Ball tested: Maxfli U/4x
Ball tested: Maxfli U/4
Tested for golfers with average driving distance of: 196 to 245 (carry + roll)
Specs: Construction – Four-piece; Cover – Urethane; Core – Low compression; Dimples / Pattern – 318 in seamless design
Some manufacturers do not reveal or emphasize the compression ratings of new golf balls. Some models are now designed and marketed to fit and appeal to a golfers preferences for price, distance, spin, feel and control.
Price as tested (new): $34.99 per dozen
Ball notes: Now sold exclusively by Dick’s Sporting Goods (which owns the brand) and its auxiliary Golf Galaxy shops, Maxfli’s lineup centers on the all-urethane covered “U” series. The U/4 and its twin, the U/4x, are joined by the value-oriented U/2 and U/3, plus the “tour-level” U/6, golf’s first six-piece ball.
Maxfli trumpets the U/4 as a jack-of-all-trades that delivers solid distance, soft feel, lots of spin and good greenside control. The U/4x is a slightly firmer version with similar attributes.
The U/4 has garnered much praise among golfers looking for a ball that’s slightly more affordable than the top-grade tour models, which typically fetch $40-plus per dozen, with the same performance characteristics. Golf Digest is duly impressed, too, handing the Maxfli U/4 a Hot List silver medal in 2013.
On the clubface: Noticeably softer than the U/2 and U/3, the U/4 fits the feel profile of a tour ball. We felt a nice, spongy but spring-like jolt off the driver and a decidedly “sticky” sensation on chips and pitches. Good stuff.
Off the tee: Our tester’s usual drives fly a bit lower than the average player’s, but not with the U/4. His launch angle increased as did his carry distance. While your mileage may vary based on swing speed, backspin and so forth, the U/4 could be an answer if you crave higher tee shots. The ball flew with excellent accuracy as well, without a whole lot of curve in either direction.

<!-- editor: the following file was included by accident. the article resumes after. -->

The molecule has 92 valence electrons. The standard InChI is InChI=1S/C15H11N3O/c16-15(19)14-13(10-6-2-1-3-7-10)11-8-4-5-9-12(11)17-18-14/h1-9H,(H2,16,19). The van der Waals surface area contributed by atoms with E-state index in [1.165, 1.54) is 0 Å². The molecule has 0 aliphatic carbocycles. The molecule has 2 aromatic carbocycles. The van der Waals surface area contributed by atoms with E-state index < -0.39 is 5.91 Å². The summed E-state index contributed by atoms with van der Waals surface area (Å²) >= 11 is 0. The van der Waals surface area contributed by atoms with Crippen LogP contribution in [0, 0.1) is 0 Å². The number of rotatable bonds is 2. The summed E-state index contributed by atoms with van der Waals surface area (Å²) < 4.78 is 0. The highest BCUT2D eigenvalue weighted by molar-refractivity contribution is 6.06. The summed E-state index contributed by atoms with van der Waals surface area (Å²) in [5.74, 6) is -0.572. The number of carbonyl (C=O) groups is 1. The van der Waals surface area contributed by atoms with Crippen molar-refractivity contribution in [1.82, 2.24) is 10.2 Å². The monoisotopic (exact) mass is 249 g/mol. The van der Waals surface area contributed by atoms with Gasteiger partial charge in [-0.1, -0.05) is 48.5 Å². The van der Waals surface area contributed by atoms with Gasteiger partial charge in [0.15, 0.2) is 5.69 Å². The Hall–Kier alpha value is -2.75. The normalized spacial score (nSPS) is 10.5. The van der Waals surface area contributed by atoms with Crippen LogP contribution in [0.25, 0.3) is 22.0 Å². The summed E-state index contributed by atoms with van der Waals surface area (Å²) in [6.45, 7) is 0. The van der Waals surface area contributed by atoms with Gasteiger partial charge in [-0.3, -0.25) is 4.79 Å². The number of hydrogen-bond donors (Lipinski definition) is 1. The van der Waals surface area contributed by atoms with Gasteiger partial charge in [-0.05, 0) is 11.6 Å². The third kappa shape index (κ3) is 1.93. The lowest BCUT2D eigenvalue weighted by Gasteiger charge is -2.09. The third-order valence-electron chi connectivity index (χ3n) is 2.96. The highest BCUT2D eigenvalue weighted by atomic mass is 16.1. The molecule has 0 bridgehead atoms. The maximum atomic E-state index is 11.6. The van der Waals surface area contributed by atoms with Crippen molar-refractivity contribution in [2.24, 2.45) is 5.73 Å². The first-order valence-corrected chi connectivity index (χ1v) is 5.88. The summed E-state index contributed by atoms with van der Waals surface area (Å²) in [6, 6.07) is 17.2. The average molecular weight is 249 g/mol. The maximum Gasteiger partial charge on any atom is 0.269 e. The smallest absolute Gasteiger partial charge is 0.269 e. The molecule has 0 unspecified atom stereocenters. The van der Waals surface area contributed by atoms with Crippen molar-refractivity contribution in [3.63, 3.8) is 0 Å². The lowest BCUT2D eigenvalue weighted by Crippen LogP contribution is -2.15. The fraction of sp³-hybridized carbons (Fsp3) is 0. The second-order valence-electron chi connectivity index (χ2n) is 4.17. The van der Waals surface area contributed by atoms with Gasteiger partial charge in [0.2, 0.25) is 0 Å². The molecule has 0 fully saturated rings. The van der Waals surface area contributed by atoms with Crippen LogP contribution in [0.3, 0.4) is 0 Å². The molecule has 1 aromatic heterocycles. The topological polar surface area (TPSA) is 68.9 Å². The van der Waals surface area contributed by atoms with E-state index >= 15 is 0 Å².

From the fairway / rough: Golfers who long to emulate the pros’ hard-spinning wedge shots should give the U/4 a try. It’s a spinner, all right. Players who already produce an abundance of backspin might struggle to keep this ball’s action in check (so to speak); for them we’d recommend the U/4x. Overall, the U/4 feels terrific, displays an effective, mid-high trajectory and stops dead in its tracks when it hits the green.
Around the green: The tacky urethane cover and four-piece construction really get the job done here. The U/4 showed tour-model responsiveness on a variety of shots played to firm greens. Our tester especially liked the ball’s “thump” off the putter.
Bottom line: Aside from price, we couldn’t find much if any difference between the U/4 and high-end tour balls. We might caution golfers with above-average swing speeds (105 mph or more) about its backspin levels, but very few amateurs will suffer adverse results. If you swing in the 90 – 100 mph range, the Maxfli U/4 just might make you feel like a pro.
Value/Recreational/Distance – Designed for mid- to high-handicap golfers with swing speeds below 90 mph; typically feature two-piece construction and firm covers; promote greater distance over high spin rates. Examples: Pinnacle Gold, Slazenger RAW Distance
Premium – Designed for low- to mid-handicap golfers with swing speeds of 90-99 mph; typically feature multi-layer construction and medium-soft covers; happy medium between Value/Recreational and Tour categories for distance and spin qualities. Examples: Titleist NXT Tour, Callaway HEX Diablo
Tour/Advanced/Performance – Designed for low-handicap and professional golfers with swing speeds in excess of 100 mph; typically feature multi-layer construction and soft covers; promote greater spin rates and enhanced feel over distance. Examples: Titleist ProV1, Bridgestone Tour B330